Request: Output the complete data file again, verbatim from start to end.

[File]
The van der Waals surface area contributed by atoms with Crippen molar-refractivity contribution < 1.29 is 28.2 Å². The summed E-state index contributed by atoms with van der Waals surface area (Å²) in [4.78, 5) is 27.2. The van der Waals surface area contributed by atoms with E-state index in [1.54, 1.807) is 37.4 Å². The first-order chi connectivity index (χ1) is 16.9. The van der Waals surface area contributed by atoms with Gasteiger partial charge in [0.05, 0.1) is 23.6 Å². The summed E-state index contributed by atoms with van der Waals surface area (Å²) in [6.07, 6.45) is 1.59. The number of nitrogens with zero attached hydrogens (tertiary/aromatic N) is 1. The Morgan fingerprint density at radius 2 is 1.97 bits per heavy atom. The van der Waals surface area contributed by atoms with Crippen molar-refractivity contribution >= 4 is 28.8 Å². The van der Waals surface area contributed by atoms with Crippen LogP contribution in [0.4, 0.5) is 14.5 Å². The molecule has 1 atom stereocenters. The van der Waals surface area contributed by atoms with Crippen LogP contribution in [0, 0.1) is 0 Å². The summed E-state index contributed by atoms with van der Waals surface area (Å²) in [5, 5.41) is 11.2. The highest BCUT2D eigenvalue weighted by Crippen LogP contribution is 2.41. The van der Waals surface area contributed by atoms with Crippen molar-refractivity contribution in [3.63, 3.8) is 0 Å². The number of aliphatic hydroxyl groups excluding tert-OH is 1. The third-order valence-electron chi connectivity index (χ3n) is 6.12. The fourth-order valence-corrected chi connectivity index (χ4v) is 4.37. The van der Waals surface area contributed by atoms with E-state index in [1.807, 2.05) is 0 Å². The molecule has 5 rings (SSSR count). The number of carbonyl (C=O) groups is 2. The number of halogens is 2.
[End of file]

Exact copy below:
The van der Waals surface area contributed by atoms with Crippen molar-refractivity contribution < 1.29 is 28.2 Å². The summed E-state index contributed by atoms with van der Waals surface area (Å²) in [4.78, 5) is 27.2. The van der Waals surface area contributed by atoms with E-state index in [1.54, 1.807) is 37.4 Å². The first-order chi connectivity index (χ1) is 16.9. The van der Waals surface area contributed by atoms with Gasteiger partial charge in [0.05, 0.1) is 23.6 Å². The summed E-state index contributed by atoms with van der Waals surface area (Å²) in [6.07, 6.45) is 1.59. The number of nitrogens with zero attached hydrogens (tertiary/aromatic N) is 1. The Morgan fingerprint density at radius 2 is 1.97 bits per heavy atom. The van der Waals surface area contributed by atoms with Crippen molar-refractivity contribution >= 4 is 28.8 Å². The van der Waals surface area contributed by atoms with Crippen LogP contribution in [0.4, 0.5) is 14.5 Å². The molecule has 1 atom stereocenters. The van der Waals surface area contributed by atoms with Crippen LogP contribution in [0, 0.1) is 0 Å². The summed E-state index contributed by atoms with van der Waals surface area (Å²) in [5, 5.41) is 11.2. The highest BCUT2D eigenvalue weighted by Crippen LogP contribution is 2.41. The van der Waals surface area contributed by atoms with Crippen molar-refractivity contribution in [3.63, 3.8) is 0 Å². The number of aliphatic hydroxyl groups excluding tert-OH is 1. The third-order valence-electron chi connectivity index (χ3n) is 6.12. The fourth-order valence-corrected chi connectivity index (χ4v) is 4.37. The van der Waals surface area contributed by atoms with E-state index in [1.807, 2.05) is 0 Å². The molecule has 5 rings (SSSR count). The number of carbonyl (C=O) groups is 2. The number of halogens is 2.